Instructions for Weaving on a Mini Loom

By Jackie Castle ; Updated September 15, 2017

Things Needed

  • Yarn, several colors
  • Shuttle
  • Beater
  • Weaving needle

The mini-loom might seem small, but the amount of creative pieces you can make from it are huge, from bookmarks to small purses, cell phone holders, coasters and cozies. You can either purchase a plastic mini-loom at a store or make one at home using heavy cardboard.

Warp the loom, which means winding the yarn from one end to the other, securing it around the teeth. Tie the beginning yarn end to a hold in the loom's side. When finished, tie the other yarn end to the opposite side. Warp the yarn to the desired width of your project.

Wind the shuttle, which is the tool that holds the weft, the yarn that you weave through the warp. Tie the end of the weft through the center hole provided on most shuttles. Wind yarn end to end in a figure 8 along the length of the shuttle. You are now ready to weave.

Interlace the yarn on the wefting shuttle with the yarn wound around the loom. The weft needs to be woven up and down across each strand, then pressed into place with a beater, a comb-like tool used to tighten the weave. Start by securing the yarn end with your thumb and forefinger, pulling the weft through and then pressing the strand into place with the beater. Come back in the opposite direction with the shuttle, weaving through the opposite threads. If, in the first pass, you went under a strand, this time go over that strand. With each pass, use the beater to press the weft into place.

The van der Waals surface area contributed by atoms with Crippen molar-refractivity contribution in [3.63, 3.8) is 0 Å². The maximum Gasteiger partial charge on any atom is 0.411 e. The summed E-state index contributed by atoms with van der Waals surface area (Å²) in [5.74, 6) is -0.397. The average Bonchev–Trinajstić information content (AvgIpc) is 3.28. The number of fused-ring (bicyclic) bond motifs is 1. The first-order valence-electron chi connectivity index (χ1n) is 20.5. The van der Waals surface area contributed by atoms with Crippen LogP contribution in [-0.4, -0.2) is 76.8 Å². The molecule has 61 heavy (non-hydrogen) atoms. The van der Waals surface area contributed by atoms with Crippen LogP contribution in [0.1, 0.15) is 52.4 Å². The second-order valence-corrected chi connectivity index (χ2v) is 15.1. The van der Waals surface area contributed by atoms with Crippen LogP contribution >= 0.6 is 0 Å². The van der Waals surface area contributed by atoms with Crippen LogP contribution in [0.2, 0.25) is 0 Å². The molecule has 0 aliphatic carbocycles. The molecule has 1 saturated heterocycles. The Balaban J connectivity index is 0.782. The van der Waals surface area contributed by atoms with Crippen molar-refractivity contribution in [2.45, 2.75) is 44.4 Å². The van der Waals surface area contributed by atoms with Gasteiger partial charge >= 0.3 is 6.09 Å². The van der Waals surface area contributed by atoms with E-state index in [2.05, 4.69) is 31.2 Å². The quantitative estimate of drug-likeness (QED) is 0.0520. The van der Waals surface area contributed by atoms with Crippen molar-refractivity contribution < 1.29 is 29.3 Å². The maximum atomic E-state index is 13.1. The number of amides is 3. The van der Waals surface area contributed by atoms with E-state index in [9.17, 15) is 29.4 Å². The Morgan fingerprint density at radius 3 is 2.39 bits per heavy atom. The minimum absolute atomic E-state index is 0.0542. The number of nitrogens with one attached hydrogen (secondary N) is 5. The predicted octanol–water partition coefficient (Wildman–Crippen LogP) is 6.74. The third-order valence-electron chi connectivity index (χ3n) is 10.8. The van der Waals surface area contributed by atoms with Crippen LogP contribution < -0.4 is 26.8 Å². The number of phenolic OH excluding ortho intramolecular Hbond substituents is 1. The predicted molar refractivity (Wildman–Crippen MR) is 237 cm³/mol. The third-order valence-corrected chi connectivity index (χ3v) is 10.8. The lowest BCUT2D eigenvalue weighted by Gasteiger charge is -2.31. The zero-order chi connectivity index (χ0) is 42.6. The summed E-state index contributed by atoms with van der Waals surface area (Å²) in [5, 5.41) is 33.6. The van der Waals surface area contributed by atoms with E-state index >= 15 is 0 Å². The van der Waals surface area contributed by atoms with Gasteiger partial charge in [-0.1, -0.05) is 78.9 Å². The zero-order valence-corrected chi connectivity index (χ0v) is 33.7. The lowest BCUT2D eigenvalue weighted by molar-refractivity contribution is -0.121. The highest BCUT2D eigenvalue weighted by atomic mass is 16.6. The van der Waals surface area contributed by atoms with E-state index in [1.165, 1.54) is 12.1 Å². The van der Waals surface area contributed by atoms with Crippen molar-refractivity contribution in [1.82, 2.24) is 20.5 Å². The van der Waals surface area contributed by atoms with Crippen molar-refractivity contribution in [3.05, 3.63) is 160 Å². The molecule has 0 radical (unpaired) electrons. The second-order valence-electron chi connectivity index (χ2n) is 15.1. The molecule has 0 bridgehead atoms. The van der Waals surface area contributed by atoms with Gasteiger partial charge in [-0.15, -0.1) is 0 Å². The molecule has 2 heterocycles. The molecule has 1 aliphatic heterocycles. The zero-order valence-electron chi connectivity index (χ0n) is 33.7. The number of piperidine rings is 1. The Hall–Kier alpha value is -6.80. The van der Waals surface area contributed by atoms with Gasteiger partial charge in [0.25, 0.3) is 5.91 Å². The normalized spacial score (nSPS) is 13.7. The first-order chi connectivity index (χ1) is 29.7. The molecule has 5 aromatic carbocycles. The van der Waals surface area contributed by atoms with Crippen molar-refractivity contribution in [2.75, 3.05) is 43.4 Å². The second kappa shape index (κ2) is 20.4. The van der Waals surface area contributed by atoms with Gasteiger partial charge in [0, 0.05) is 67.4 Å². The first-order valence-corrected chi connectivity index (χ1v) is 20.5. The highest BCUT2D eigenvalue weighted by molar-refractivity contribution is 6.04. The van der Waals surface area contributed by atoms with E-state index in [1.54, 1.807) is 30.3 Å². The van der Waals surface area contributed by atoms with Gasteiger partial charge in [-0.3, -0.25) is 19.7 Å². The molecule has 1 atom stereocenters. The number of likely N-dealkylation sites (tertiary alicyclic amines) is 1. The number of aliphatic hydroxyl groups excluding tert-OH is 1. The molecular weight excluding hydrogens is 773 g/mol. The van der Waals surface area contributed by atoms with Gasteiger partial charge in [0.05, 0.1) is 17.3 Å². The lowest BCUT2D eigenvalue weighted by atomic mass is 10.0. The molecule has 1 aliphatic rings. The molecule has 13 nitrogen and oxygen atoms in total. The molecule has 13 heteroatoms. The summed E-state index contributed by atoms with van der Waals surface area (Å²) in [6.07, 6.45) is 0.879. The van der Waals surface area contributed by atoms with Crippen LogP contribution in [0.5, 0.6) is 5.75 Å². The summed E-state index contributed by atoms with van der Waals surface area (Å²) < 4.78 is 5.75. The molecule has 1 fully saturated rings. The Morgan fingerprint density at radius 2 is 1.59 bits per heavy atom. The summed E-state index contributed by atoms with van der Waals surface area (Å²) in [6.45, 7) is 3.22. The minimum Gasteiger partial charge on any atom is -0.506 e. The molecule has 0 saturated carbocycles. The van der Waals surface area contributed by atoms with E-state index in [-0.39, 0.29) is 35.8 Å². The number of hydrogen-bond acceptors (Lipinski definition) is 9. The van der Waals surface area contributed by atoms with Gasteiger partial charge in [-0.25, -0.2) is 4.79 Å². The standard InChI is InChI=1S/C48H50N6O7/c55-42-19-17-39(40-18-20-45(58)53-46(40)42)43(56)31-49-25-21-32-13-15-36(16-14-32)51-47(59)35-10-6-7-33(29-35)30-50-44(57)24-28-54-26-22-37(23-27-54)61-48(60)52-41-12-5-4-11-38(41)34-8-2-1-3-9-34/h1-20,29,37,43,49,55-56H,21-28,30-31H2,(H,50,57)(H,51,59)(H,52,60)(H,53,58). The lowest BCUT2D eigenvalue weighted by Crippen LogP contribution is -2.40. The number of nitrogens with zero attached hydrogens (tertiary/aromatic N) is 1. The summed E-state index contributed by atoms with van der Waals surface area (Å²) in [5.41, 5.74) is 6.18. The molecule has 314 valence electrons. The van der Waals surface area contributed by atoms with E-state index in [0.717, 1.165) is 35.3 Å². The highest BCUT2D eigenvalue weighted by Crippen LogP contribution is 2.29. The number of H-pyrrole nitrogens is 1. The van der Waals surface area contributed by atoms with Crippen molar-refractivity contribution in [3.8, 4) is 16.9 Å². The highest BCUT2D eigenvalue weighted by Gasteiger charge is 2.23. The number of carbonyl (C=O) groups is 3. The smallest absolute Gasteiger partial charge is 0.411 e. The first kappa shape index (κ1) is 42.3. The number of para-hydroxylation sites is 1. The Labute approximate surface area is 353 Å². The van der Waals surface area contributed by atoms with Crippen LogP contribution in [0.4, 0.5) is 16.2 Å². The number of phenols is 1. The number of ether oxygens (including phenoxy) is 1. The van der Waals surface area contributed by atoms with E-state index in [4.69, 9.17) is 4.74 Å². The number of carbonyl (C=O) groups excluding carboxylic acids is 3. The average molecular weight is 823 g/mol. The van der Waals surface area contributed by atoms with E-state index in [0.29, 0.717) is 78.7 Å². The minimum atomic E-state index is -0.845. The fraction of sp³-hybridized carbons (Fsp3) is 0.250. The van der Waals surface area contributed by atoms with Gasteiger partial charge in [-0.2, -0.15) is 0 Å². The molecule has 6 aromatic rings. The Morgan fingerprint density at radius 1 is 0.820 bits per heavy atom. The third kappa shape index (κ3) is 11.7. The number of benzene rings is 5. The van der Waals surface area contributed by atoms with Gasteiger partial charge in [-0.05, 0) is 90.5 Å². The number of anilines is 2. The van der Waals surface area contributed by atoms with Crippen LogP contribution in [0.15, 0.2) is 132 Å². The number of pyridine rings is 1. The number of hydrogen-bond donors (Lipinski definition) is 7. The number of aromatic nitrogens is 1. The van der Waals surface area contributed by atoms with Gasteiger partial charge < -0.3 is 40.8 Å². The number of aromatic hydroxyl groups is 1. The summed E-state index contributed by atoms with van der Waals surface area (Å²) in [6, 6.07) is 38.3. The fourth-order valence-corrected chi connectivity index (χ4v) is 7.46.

Cut off both of the tied warps when finished and weave them into the piece using a weaving needle. If you notice any skipped strands, fix them using the weaving needle. Weave yarn in correctly where the error occurred.

Secure the weft to prevent unraveling. One way is to tie a few warp strands into a knot and let the rest fringe. If you want a fancier edge, divide the strands again and add knots in between the first row.

Tip

To switch yarn color, weave one colored strand through weft, stopping a little past halfway. Then lay the new color right over the first strand and continue weaving.

About the Author

Jackie Castle has been writing stories and devotions since 1998 and has contributed to the Focus on the Family magazine. Castle holds a Bachelor of Science in rehabilitation counseling from the University of Texas Southwestern Medical Center at Dallas. She also holds a teaching certification.